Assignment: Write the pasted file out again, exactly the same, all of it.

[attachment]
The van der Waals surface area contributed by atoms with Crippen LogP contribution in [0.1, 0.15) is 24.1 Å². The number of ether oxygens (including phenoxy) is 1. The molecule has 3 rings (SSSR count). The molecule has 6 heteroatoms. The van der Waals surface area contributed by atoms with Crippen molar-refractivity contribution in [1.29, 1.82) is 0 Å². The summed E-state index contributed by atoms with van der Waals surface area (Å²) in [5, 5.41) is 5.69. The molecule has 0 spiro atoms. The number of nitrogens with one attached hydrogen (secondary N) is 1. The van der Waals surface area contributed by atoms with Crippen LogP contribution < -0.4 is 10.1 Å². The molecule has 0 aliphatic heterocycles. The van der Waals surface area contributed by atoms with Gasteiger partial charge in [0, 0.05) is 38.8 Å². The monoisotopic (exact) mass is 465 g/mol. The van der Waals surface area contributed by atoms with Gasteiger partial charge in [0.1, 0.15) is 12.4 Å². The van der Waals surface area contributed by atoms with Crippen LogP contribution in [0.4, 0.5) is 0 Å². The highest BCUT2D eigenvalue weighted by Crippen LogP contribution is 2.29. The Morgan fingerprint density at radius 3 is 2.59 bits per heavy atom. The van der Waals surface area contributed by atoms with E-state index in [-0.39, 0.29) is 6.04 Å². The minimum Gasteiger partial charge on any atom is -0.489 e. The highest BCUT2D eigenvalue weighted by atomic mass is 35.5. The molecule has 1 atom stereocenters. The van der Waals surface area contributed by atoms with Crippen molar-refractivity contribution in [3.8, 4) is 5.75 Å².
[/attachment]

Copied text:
The van der Waals surface area contributed by atoms with Crippen LogP contribution in [0.1, 0.15) is 24.1 Å². The number of ether oxygens (including phenoxy) is 1. The molecule has 3 rings (SSSR count). The molecule has 6 heteroatoms. The van der Waals surface area contributed by atoms with Crippen molar-refractivity contribution in [1.29, 1.82) is 0 Å². The summed E-state index contributed by atoms with van der Waals surface area (Å²) in [5, 5.41) is 5.69. The molecule has 0 spiro atoms. The number of nitrogens with one attached hydrogen (secondary N) is 1. The van der Waals surface area contributed by atoms with Crippen LogP contribution < -0.4 is 10.1 Å². The molecule has 0 aliphatic heterocycles. The van der Waals surface area contributed by atoms with Gasteiger partial charge in [0, 0.05) is 38.8 Å². The monoisotopic (exact) mass is 465 g/mol. The van der Waals surface area contributed by atoms with Gasteiger partial charge in [0.1, 0.15) is 12.4 Å². The van der Waals surface area contributed by atoms with Crippen LogP contribution in [0.4, 0.5) is 0 Å². The highest BCUT2D eigenvalue weighted by Crippen LogP contribution is 2.29. The Morgan fingerprint density at radius 3 is 2.59 bits per heavy atom. The van der Waals surface area contributed by atoms with E-state index in [-0.39, 0.29) is 6.04 Å². The minimum Gasteiger partial charge on any atom is -0.489 e. The highest BCUT2D eigenvalue weighted by atomic mass is 35.5. The molecule has 1 atom stereocenters. The van der Waals surface area contributed by atoms with Crippen molar-refractivity contribution in [3.8, 4) is 5.75 Å².